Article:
The blogosphere isn't supposed to be like the universe, where each blog is a star, twinkling at it's neighbors from several light years away. Instead, it should be interconnected like a group of islands with bridges between them. If you feel like you're sitting alone on your star, this post is for you.

When you're a "star" blogger (by which I mean isolated, not famous), you may feel big. You're cranking out post after post, and every one is dripping with insight. Surely, everyone who sees your blog will recognize it for the powerhouse it is, right?

Sorry to burst your bubble, but no, they probably won't, because...

Even the biggest star looks like a little dot to most people.

Astronomers have found stars so big that if placed where our sun is, they'd engulf Mercury, Venus, Earth, Mars, the asteroid belt, Jupiter and Saturn! And yet, looking up into the night sky, they're nothing but tiny dots. And when the sun comes up, they disappear from sight completely.

The greatest blog in the world is nothing but a tiny little dot if it's sitting out in the universe on its own.

You might think the solution is to act like a star, and pull readers into orbit around you. However...

Each planet orbits a single sun.

If you're not the sun for your readers -- if your blog isn't their one source of light -- then you're just a little dot at night. It's pretty much all or nothing, and the odds of being their sun are about as good as the odds of winning the lottery. That may be good enough to pin some idle dreams on, but not something to quit your day job for.

You're much better off connecting with other bloggers and sharing visitors, like a group of interconnected islands. The more bridges you've got coming to your island, the more likely somebody is to drive across and check out the scenery.

Links are your bridges, but how do you build them?

The obvious answer is to choose a few bloggers you'd like to connect with and comment regularly on their blogs. While commenting should be part of your strategy, there's a hidden danger that you need to be aware of. If all you ever do is comment, you risk being seen as a commenter instead of as a blogger.

Reader Comment:
Build Your Blog Series: Increasing Page Views « Build Your Blog Conference said:
[...] Here are a couple of other posts about connecting with other bloggers:
(join the conversation below)

Sometimes, you should find inspiration in other blogs, but post your comments on your own blog. There are advantages to each approach.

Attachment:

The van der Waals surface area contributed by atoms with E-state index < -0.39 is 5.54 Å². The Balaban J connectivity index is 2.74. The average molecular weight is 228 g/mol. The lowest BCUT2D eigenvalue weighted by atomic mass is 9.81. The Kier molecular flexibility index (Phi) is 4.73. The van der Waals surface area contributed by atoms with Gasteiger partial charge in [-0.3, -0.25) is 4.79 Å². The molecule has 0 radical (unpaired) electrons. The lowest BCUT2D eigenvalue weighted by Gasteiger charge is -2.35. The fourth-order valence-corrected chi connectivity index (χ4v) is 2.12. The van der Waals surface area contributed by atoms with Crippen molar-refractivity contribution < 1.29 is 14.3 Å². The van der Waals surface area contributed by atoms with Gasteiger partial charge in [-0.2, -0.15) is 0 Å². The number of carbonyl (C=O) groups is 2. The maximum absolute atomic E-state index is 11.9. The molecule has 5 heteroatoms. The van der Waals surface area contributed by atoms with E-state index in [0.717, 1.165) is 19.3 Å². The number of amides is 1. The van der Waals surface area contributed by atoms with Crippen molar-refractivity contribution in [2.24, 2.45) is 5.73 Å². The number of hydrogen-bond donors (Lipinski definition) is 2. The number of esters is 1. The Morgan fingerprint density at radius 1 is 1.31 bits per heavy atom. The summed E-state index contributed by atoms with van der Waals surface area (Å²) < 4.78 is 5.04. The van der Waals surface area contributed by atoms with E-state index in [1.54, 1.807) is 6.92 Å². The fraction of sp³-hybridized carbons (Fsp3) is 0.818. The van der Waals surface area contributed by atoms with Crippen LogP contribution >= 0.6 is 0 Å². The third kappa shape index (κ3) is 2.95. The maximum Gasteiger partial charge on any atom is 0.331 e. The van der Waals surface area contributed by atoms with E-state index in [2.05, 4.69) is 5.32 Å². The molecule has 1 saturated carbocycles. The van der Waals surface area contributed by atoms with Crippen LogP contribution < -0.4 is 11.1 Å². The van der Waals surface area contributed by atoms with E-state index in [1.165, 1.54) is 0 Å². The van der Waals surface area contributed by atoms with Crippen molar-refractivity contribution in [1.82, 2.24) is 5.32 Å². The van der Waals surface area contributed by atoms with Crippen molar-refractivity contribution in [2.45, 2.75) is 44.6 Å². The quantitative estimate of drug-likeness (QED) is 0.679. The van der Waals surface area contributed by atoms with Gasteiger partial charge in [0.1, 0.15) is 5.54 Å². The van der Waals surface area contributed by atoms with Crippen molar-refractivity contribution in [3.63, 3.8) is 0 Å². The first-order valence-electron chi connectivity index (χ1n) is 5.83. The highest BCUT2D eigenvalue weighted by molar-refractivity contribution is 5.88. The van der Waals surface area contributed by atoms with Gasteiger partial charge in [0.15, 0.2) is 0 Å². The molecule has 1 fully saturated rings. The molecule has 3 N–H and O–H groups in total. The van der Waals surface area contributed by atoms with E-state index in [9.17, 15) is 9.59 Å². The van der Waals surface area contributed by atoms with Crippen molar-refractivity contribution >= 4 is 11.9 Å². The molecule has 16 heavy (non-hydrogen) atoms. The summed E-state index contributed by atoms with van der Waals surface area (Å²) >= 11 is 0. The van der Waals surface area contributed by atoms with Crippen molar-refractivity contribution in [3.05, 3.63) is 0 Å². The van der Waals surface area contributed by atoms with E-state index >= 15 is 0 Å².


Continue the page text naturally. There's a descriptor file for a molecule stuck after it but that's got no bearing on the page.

• ...get your name in front of the people you want to build relationships with.
  • "bridges" (a.k.a. "links") between your blogs. Most comment forms allow you to include a link to your website, and many blogs display "pingbacks" to other blogs that link to their posts.

On-blog commenting...

  • better for participating in live conversations, not only with the blog owner, but with their readers.
  • ...may be better if you only have a short comment.
  • like visiting them in their home.

Posting responses on your own blog...

  • ...establishes you as a blogger -- as more of an equal, both in their eyes, and (especially as they respond to your posts) in the eyes of readers.
  • ...builds reciprocity by giving not just a comment, but a link from your blog to theirs. A post on your blog shows that you're willing to share your credibility, your readers, and your PageRank with them.
  • like inviting them to your home.
  • ...builds content on your own site.

Which draws more click-through traffic?

The other day, I came across this at Lynn Terry's blog:

...pingbacks also get a much higher click-through rate (CTR) than blog comments. Readers view pingbacks as add-ons to the discussion, connections to related conversations.


Even better than both [commenting and getting pingbacks] are links within the actual content area of a blog post. If you're spending a lot of time on blog commenting for link building, your time could be better spent doing guest blogging and/or article marketing.

To that, I'd just add that as you build relationships with other bloggers by linking to them from your posts, you're more likely to get in-content links from them to your posts, particularly if you pursue them deliberately. When you feel you've established enough of a relationship and enough credibility with them, contact them directly and suggest making a regular practice of riffing on each others' posts.

Be careful with the timing of a request like that. Especially if they're clearly at a higher level than you, you'll want to work your way to that suggestion gradually. Start off by just making personal contact, doing a favor for them, etc., and when the time is right, make the suggestion.

This is part of the strategy I've been pursing for the last 3 months or so, using SEO Content Factory to subscribe to blogs related to mine. When I find something that sparks an idea for my blog, I publish a post linking back to it.

I've got a few other ideas stewing for how we can get our islands more interconnected (nothing spammy or artificial). I'll let you know once I get things fleshed out more.

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